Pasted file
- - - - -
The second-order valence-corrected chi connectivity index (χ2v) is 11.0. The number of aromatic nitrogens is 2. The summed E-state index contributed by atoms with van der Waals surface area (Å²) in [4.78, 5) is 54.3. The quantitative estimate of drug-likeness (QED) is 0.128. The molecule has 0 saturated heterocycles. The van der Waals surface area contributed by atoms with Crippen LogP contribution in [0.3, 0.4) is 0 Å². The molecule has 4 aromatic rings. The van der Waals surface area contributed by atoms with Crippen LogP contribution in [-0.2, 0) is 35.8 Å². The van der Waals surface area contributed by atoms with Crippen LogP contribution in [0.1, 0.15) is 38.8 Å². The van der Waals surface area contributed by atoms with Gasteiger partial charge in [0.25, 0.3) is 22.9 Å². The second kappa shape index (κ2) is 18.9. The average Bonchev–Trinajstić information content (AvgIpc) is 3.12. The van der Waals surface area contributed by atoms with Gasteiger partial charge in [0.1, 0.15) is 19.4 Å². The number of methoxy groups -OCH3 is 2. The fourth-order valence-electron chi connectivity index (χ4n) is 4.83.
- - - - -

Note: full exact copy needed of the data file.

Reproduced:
The second-order valence-corrected chi connectivity index (χ2v) is 11.0. The number of aromatic nitrogens is 2. The summed E-state index contributed by atoms with van der Waals surface area (Å²) in [4.78, 5) is 54.3. The quantitative estimate of drug-likeness (QED) is 0.128. The molecule has 0 saturated heterocycles. The van der Waals surface area contributed by atoms with Crippen LogP contribution in [0.3, 0.4) is 0 Å². The molecule has 4 aromatic rings. The van der Waals surface area contributed by atoms with Crippen LogP contribution in [-0.2, 0) is 35.8 Å². The van der Waals surface area contributed by atoms with Crippen LogP contribution in [0.1, 0.15) is 38.8 Å². The van der Waals surface area contributed by atoms with Gasteiger partial charge in [0.25, 0.3) is 22.9 Å². The second kappa shape index (κ2) is 18.9. The average Bonchev–Trinajstić information content (AvgIpc) is 3.12. The van der Waals surface area contributed by atoms with Gasteiger partial charge in [0.1, 0.15) is 19.4 Å². The number of methoxy groups -OCH3 is 2. The fourth-order valence-electron chi connectivity index (χ4n) is 4.83.